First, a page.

3. Critical Analysis:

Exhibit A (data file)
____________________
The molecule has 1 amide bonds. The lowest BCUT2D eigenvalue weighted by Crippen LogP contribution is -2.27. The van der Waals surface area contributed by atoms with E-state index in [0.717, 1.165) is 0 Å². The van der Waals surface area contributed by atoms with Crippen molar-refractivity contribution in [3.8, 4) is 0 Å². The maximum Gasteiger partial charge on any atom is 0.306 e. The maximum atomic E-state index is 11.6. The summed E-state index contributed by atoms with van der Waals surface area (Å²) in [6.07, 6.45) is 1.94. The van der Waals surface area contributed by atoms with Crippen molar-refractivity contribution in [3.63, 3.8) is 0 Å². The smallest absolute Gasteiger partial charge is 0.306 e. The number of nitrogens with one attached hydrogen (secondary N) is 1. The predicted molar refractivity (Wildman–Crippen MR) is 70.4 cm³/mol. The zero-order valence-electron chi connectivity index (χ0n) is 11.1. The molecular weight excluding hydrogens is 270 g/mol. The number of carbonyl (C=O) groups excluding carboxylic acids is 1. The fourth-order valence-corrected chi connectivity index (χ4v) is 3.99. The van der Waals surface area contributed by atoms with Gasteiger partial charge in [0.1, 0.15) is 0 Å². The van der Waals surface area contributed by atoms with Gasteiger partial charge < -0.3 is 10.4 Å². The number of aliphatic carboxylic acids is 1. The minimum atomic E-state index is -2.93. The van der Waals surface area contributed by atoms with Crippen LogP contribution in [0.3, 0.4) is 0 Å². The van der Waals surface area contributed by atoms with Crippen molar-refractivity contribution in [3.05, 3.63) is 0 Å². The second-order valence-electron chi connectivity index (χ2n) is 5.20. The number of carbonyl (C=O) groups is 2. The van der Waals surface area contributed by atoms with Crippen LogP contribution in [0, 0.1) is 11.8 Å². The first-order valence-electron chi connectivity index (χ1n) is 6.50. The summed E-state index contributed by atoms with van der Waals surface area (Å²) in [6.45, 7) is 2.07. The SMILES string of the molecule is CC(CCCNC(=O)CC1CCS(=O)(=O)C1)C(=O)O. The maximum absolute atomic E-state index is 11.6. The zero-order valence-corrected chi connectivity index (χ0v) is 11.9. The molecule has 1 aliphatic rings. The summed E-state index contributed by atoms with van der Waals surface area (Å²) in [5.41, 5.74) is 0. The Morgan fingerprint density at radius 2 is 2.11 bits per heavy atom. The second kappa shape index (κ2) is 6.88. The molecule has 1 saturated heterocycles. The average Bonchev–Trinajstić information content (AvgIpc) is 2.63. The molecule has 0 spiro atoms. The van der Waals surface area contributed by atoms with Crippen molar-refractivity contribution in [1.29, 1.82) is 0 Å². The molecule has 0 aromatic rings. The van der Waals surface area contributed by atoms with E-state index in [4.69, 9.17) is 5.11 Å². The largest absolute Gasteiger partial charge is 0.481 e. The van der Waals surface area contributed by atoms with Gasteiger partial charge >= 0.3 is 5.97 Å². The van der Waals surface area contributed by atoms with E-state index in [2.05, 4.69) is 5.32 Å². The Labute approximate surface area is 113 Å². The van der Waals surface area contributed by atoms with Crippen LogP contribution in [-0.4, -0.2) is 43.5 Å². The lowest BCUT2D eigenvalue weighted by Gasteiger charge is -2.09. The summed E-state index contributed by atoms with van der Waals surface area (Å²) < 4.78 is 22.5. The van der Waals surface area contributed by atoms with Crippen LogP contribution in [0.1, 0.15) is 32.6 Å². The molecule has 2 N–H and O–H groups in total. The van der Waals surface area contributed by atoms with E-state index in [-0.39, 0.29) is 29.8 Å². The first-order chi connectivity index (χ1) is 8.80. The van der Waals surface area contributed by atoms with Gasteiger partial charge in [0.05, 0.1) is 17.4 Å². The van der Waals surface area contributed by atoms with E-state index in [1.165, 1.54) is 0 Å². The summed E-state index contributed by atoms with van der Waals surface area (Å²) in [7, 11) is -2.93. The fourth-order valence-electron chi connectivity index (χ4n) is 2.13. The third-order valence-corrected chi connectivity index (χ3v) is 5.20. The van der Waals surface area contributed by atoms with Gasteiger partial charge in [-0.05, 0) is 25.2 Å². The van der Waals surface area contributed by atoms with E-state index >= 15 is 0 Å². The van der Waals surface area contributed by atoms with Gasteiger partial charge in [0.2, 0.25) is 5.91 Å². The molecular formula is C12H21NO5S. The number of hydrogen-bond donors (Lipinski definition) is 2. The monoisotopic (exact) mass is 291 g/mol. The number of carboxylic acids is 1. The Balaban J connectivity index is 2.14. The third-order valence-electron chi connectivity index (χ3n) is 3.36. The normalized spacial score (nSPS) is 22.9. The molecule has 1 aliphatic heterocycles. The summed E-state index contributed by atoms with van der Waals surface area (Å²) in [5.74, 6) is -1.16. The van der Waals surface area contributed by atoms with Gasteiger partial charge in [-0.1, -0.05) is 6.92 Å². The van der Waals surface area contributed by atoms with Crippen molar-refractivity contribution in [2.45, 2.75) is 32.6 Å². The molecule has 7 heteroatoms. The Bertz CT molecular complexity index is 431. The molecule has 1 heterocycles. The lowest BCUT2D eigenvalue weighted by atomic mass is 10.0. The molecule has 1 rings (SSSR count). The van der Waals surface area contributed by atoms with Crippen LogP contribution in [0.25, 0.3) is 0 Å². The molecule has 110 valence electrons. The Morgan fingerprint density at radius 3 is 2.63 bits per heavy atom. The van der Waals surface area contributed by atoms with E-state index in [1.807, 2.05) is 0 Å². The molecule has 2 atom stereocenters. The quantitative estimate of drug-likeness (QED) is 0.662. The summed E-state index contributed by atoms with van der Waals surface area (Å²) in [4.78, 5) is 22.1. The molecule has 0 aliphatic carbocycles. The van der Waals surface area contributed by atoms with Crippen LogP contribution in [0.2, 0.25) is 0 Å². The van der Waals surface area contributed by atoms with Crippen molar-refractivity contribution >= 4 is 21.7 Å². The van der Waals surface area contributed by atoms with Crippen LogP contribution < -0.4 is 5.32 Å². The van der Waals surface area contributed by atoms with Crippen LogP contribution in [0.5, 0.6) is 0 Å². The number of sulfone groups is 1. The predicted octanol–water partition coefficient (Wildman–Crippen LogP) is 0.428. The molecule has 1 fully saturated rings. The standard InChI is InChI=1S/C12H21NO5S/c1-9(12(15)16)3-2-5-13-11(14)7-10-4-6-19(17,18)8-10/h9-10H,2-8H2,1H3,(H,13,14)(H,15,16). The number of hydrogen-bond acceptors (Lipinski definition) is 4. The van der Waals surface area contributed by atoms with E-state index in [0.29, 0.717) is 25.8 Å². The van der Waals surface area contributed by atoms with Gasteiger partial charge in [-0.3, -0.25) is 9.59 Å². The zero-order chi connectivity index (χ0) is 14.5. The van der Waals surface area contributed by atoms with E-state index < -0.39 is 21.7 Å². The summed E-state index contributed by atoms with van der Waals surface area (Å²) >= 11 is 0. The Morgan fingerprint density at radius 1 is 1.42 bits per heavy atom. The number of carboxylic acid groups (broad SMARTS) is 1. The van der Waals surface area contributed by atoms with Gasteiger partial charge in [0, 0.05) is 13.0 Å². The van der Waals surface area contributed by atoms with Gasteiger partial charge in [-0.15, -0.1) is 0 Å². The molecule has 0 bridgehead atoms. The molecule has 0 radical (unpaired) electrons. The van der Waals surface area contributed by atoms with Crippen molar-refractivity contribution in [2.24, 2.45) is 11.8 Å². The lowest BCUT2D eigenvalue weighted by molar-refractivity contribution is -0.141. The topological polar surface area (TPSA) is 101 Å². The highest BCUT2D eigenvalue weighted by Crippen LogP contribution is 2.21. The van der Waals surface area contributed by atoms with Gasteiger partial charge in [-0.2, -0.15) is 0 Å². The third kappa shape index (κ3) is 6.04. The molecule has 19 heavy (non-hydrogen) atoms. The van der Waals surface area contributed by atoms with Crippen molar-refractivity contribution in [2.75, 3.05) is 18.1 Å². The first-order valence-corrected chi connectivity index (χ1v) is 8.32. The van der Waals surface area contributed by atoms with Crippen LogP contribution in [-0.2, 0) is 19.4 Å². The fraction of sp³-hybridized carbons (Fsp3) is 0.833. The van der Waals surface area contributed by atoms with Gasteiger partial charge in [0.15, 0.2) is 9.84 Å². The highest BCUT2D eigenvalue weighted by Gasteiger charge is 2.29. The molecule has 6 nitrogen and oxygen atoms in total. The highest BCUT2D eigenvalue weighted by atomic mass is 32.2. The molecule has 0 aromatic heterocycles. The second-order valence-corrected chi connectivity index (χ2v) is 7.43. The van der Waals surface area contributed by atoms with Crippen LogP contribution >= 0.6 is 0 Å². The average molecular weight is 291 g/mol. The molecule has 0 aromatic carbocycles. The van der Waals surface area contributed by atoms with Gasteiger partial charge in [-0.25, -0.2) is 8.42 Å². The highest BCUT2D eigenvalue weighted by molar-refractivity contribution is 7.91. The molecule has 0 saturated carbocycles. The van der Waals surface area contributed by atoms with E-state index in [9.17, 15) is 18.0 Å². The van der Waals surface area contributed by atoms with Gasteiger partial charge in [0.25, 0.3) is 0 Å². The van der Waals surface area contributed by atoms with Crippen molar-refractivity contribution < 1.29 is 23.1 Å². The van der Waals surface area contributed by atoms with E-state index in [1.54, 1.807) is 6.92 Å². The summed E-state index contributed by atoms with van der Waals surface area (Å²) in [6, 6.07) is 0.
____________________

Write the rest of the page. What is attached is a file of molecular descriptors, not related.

Award winning novelist Walter Dean Myers spins a chillingly realistic tale of what it is like to be on trial for murder. Through journal entries and script like texts the saga of the courtroom proceedings and Steve Harmon’s thoughts and fears become jarringly clear. The gritty dialog makes the characters jump from the page as the readers can imagine themselves sitting in the courtroom as a juror member or family friend. “KING- Yeah. All we need is a lookout. You know, check the place out—make sure ain’t no badges copping some z’s in the back. You down for it?” Christopher Myers’ stark pencil illustrations bring Steve to life. His sometimes blurred images reinforce the doubt and confusion that Steve feels. Myers brings in the reality of prison life by including sounds and images into Steve’s journal writings. “There was a fight just before lunch and a guy was stabbed in the eye. The guy who was stabbed was screaming, but that didn’t stop the other guy from hitting him more. Violence in here is always happening or just about ready to happen. I think these guys like it—they want it to be normal because that’s what they’re used to dealing with.” Steve’s conscience and his frustration about the consequences of his decisions drive this story and make it a gut wrenching, coarse journey into right and wrong. Readers can identify with Steve’s moral dilemma of self-punishment and pity. He is greatly disturbed by the effect his actions have had on his family. This eye-opening tale of one man’s decision to be in the wrong place at the wrong time gives us all reason to reflect that even the smallest choices can lead to greater problems.